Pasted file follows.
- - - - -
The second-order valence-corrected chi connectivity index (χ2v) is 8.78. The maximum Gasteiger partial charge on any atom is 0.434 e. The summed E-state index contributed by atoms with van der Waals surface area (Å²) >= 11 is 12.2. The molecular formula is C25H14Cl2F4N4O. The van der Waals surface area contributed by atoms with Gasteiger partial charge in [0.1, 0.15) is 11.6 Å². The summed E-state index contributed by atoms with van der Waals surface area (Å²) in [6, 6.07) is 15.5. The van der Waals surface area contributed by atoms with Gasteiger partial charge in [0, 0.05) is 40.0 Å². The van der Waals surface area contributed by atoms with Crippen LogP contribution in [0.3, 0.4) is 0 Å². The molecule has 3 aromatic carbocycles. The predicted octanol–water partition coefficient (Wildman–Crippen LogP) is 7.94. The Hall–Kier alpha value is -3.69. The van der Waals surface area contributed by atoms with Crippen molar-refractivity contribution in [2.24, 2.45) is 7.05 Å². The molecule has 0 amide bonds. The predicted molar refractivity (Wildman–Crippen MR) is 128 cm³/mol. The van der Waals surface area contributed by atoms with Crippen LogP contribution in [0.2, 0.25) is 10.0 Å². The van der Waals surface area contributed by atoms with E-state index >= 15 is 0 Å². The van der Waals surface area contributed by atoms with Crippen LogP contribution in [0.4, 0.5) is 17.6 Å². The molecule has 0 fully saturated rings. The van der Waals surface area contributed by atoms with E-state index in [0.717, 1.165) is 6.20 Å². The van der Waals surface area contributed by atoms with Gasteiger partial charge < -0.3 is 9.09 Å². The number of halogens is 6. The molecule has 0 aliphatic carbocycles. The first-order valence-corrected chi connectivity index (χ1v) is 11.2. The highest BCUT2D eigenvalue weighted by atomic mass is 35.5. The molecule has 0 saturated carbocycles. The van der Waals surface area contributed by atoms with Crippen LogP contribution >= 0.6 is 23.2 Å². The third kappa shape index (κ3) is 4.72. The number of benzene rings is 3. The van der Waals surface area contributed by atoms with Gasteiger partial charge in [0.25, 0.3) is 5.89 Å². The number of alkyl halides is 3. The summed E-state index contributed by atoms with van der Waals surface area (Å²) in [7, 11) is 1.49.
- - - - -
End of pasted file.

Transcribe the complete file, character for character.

The second-order valence-corrected chi connectivity index (χ2v) is 8.78. The maximum Gasteiger partial charge on any atom is 0.434 e. The summed E-state index contributed by atoms with van der Waals surface area (Å²) >= 11 is 12.2. The molecular formula is C25H14Cl2F4N4O. The van der Waals surface area contributed by atoms with Gasteiger partial charge in [0.1, 0.15) is 11.6 Å². The summed E-state index contributed by atoms with van der Waals surface area (Å²) in [6, 6.07) is 15.5. The van der Waals surface area contributed by atoms with Gasteiger partial charge in [0, 0.05) is 40.0 Å². The van der Waals surface area contributed by atoms with Crippen LogP contribution in [0.3, 0.4) is 0 Å². The molecule has 3 aromatic carbocycles. The predicted octanol–water partition coefficient (Wildman–Crippen LogP) is 7.94. The Hall–Kier alpha value is -3.69. The van der Waals surface area contributed by atoms with Crippen molar-refractivity contribution in [2.24, 2.45) is 7.05 Å². The molecule has 0 amide bonds. The predicted molar refractivity (Wildman–Crippen MR) is 128 cm³/mol. The van der Waals surface area contributed by atoms with Crippen LogP contribution in [0.2, 0.25) is 10.0 Å². The van der Waals surface area contributed by atoms with E-state index >= 15 is 0 Å². The van der Waals surface area contributed by atoms with Crippen LogP contribution in [0.4, 0.5) is 17.6 Å². The molecule has 0 fully saturated rings. The van der Waals surface area contributed by atoms with E-state index in [0.717, 1.165) is 6.20 Å². The van der Waals surface area contributed by atoms with Gasteiger partial charge < -0.3 is 9.09 Å². The number of halogens is 6. The molecule has 0 aliphatic carbocycles. The first-order valence-corrected chi connectivity index (χ1v) is 11.2. The highest BCUT2D eigenvalue weighted by atomic mass is 35.5. The molecule has 0 saturated carbocycles. The van der Waals surface area contributed by atoms with Crippen LogP contribution >= 0.6 is 23.2 Å². The third kappa shape index (κ3) is 4.72. The number of benzene rings is 3. The van der Waals surface area contributed by atoms with Gasteiger partial charge in [0.25, 0.3) is 5.89 Å². The number of alkyl halides is 3. The summed E-state index contributed by atoms with van der Waals surface area (Å²) in [7, 11) is 1.49.